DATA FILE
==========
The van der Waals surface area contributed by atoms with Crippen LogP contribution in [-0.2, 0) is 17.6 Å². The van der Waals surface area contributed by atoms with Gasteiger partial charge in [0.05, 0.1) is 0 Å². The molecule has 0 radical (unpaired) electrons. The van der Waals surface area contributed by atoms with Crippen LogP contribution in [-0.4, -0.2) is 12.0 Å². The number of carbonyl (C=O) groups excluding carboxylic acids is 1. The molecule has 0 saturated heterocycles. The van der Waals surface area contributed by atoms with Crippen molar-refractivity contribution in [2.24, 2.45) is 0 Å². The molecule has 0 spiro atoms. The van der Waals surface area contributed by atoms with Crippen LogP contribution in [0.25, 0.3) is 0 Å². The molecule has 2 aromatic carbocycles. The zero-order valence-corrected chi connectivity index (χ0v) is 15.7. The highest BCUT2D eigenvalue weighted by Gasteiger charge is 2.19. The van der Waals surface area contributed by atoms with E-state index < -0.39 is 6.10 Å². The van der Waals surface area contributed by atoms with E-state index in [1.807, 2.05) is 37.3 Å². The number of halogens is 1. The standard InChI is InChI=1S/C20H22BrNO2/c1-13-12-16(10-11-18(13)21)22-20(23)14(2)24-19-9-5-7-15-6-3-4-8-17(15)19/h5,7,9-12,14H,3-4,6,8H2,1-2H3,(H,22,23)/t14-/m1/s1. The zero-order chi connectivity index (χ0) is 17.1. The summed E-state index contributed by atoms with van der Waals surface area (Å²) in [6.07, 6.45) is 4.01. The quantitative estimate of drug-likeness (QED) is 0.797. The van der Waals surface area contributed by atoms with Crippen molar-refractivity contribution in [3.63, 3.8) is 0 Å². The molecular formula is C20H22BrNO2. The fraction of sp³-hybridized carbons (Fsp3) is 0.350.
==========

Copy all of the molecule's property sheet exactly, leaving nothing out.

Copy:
The van der Waals surface area contributed by atoms with Crippen LogP contribution in [-0.2, 0) is 17.6 Å². The van der Waals surface area contributed by atoms with Gasteiger partial charge in [0.05, 0.1) is 0 Å². The molecule has 0 radical (unpaired) electrons. The van der Waals surface area contributed by atoms with Crippen LogP contribution in [-0.4, -0.2) is 12.0 Å². The number of carbonyl (C=O) groups excluding carboxylic acids is 1. The molecule has 0 saturated heterocycles. The van der Waals surface area contributed by atoms with Crippen molar-refractivity contribution in [2.24, 2.45) is 0 Å². The molecule has 0 spiro atoms. The van der Waals surface area contributed by atoms with Crippen LogP contribution in [0.25, 0.3) is 0 Å². The molecule has 2 aromatic carbocycles. The zero-order valence-corrected chi connectivity index (χ0v) is 15.7. The highest BCUT2D eigenvalue weighted by Gasteiger charge is 2.19. The van der Waals surface area contributed by atoms with E-state index < -0.39 is 6.10 Å². The van der Waals surface area contributed by atoms with E-state index in [1.807, 2.05) is 37.3 Å². The number of halogens is 1. The standard InChI is InChI=1S/C20H22BrNO2/c1-13-12-16(10-11-18(13)21)22-20(23)14(2)24-19-9-5-7-15-6-3-4-8-17(15)19/h5,7,9-12,14H,3-4,6,8H2,1-2H3,(H,22,23)/t14-/m1/s1. The zero-order chi connectivity index (χ0) is 17.1. The summed E-state index contributed by atoms with van der Waals surface area (Å²) in [6.07, 6.45) is 4.01. The quantitative estimate of drug-likeness (QED) is 0.797. The van der Waals surface area contributed by atoms with Crippen molar-refractivity contribution in [3.63, 3.8) is 0 Å². The molecular formula is C20H22BrNO2. The fraction of sp³-hybridized carbons (Fsp3) is 0.350.